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  9. Robert Wilbur on October 23rd, 2017 6:07 PM

    So, let me guess, the vast majority of comments you guys have gotten on this website have been from APLA students, haven’t they. Well, as I am also in said class, I’m gonna make a comment too. I think that the act of kneeling during the national anthem, or pledge of allegiance, or whatever, is a perfectly respectable and admirable way to protest injustice in this country. First of all, it doesn’t hurt ANYBODY, unless your ego somehow depends on every single person in the world staring at our very special piece of cloth with awe…or unless you’re our President, sorry, I had to go there. Second, it doesn’t show disrespect for the country, instead, the idea that people are willing to go against the majority for something they care about, makes me respect it even more. I think that it is a peaceful and honorable symbol of what this country values most.

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  10. Roxanne on October 23rd, 2017 7:14 PM

    I agree with the movement in which NFL players kneel in protest to police brutality. Although the star spangled banner is supposed to rally national support and patriotism, often people of color and especially African Americans have often gotten the short end of the stick. This protest is not to dishonor the United States but rather to dishonor and revolt against years of racism. Especially in a high school that is not ethnically diverse, it is important to recognize the importance of why some football players continue the protest. The recent shootings of unarmed black men and our president’s comments about the protest have made it supremely clear that this fight is not over. But because of the press, protests like this can be recognized and understood which is very important given the united states current situation.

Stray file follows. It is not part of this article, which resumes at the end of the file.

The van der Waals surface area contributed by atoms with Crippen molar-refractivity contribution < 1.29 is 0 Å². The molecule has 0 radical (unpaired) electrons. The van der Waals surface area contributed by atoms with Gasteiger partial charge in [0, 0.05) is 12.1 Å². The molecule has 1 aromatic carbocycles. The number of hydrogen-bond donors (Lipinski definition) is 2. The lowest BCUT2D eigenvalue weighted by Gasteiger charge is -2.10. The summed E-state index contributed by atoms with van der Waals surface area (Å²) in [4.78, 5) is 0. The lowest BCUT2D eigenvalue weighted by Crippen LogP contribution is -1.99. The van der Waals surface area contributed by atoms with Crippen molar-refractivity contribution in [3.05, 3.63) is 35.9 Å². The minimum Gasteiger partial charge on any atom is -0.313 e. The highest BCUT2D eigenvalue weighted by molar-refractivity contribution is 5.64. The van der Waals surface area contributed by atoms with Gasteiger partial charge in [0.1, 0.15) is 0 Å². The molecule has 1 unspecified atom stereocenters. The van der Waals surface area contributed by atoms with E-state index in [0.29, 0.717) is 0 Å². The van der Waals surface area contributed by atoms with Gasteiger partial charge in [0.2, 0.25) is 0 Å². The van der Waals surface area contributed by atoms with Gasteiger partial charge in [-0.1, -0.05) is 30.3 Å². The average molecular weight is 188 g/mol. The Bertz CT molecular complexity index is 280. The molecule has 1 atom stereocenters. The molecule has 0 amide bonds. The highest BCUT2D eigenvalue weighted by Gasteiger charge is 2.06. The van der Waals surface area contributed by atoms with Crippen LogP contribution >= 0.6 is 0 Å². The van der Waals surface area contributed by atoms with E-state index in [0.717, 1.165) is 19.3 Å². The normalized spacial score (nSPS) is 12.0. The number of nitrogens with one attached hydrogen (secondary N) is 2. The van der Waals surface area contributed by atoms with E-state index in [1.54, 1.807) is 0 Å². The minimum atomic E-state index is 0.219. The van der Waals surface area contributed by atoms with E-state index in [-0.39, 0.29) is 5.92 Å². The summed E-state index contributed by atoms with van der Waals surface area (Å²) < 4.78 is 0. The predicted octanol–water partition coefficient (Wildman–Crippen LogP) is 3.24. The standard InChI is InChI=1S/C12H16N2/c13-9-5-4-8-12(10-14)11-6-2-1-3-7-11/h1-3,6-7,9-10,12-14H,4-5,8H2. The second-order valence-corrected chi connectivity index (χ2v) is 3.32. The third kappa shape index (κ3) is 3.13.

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  11. Rachel on October 23rd, 2017 8:30 PM